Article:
The other reason is to help re-set your body clock. Take the pill around bedtime in the time zone you are travelling to. It works better if you combine it with bright light therapy – going outdoors into the light during the morning.

It’s important to talk to your doctor about how to take melatonin safely:

  • Because it makes you sleepy, you shouldn’t drive or operate machinery after taking melatonin pills.
  • Taking melatonin if you have drunk alcohol or are taking other sedative medicines or natural products is also not recommended.
  • Don’t use melatonin if you are pregnant or breastfeeding.

Melatonin should be used as prescribed by your doctor – generally this will be for temporary sleep problems. If you have a long-term sleep disorder, there are other things you can do to help you sleep. These include developing healthy sleep habits and making other lifestyle changes.

There are also ways of helping children to sleep better without using melatonin.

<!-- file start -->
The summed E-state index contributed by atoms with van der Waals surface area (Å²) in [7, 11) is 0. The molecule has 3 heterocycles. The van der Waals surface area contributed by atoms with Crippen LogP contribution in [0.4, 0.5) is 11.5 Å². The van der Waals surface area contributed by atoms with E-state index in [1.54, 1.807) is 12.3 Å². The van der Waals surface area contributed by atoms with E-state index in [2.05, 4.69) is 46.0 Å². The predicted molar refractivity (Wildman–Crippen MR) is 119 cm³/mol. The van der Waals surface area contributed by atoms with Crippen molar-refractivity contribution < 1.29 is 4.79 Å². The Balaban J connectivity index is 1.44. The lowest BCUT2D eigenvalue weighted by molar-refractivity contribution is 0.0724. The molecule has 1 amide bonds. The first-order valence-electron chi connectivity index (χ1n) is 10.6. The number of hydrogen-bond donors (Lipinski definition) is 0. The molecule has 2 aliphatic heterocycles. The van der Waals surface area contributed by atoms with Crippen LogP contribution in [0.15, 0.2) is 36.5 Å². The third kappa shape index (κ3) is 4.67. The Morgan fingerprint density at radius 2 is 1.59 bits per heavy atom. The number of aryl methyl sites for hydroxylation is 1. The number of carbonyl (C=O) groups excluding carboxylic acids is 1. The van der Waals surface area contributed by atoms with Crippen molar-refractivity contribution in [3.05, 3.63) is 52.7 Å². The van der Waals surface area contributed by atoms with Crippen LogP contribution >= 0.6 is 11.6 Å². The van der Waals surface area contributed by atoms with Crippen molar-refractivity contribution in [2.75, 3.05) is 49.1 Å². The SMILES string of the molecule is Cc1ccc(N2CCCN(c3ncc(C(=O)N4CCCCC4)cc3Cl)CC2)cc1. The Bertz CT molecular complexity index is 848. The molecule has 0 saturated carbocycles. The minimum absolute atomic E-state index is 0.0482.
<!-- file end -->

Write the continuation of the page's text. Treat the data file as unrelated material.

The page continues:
Learn more here about the development and quality assurance of healthdirect content.

Last reviewed: March 2019

Need more information?

These trusted information partners have more on this topic.

Top results

Melatonin

What is melatonin? Melatonin is a hormone that is produced by the pineal gland in the brain. Melatonin levels vary in 24 hour cycles and are controlled by our body clock. Normally its production is reduced by being in bright light. Levels increase at night. This is why it is often called the hormone of darkness

Read more on Sleep Health Foundation website

Melatonin and Children